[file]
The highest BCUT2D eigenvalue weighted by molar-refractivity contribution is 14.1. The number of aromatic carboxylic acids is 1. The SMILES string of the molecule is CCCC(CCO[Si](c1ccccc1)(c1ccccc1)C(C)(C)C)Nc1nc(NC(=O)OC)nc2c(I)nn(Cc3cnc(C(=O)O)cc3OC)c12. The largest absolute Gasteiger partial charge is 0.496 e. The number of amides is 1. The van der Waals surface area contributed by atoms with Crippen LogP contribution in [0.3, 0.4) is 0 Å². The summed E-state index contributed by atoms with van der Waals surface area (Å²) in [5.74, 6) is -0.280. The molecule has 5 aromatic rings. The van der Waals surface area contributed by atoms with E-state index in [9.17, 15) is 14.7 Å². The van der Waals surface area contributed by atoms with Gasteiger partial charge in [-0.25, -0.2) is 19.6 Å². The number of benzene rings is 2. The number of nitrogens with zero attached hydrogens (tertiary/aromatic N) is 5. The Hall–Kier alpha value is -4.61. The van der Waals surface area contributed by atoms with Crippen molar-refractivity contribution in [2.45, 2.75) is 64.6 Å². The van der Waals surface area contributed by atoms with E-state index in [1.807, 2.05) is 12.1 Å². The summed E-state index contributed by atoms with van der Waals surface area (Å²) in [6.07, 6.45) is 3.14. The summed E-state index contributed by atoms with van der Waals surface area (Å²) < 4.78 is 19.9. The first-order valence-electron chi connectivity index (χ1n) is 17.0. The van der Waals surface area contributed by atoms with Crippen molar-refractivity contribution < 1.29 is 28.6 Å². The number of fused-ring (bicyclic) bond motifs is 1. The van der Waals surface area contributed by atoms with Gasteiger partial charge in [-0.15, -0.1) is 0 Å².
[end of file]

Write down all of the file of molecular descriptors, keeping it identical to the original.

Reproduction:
The highest BCUT2D eigenvalue weighted by molar-refractivity contribution is 14.1. The number of aromatic carboxylic acids is 1. The SMILES string of the molecule is CCCC(CCO[Si](c1ccccc1)(c1ccccc1)C(C)(C)C)Nc1nc(NC(=O)OC)nc2c(I)nn(Cc3cnc(C(=O)O)cc3OC)c12. The largest absolute Gasteiger partial charge is 0.496 e. The number of amides is 1. The van der Waals surface area contributed by atoms with Crippen LogP contribution in [0.3, 0.4) is 0 Å². The summed E-state index contributed by atoms with van der Waals surface area (Å²) in [5.74, 6) is -0.280. The molecule has 5 aromatic rings. The van der Waals surface area contributed by atoms with E-state index in [9.17, 15) is 14.7 Å². The van der Waals surface area contributed by atoms with Gasteiger partial charge in [-0.25, -0.2) is 19.6 Å². The number of benzene rings is 2. The number of nitrogens with zero attached hydrogens (tertiary/aromatic N) is 5. The Hall–Kier alpha value is -4.61. The van der Waals surface area contributed by atoms with Crippen molar-refractivity contribution in [2.45, 2.75) is 64.6 Å². The van der Waals surface area contributed by atoms with E-state index in [1.807, 2.05) is 12.1 Å². The summed E-state index contributed by atoms with van der Waals surface area (Å²) in [6.07, 6.45) is 3.14. The summed E-state index contributed by atoms with van der Waals surface area (Å²) < 4.78 is 19.9. The first-order valence-electron chi connectivity index (χ1n) is 17.0. The van der Waals surface area contributed by atoms with Crippen molar-refractivity contribution < 1.29 is 28.6 Å². The number of fused-ring (bicyclic) bond motifs is 1. The van der Waals surface area contributed by atoms with Gasteiger partial charge in [-0.15, -0.1) is 0 Å².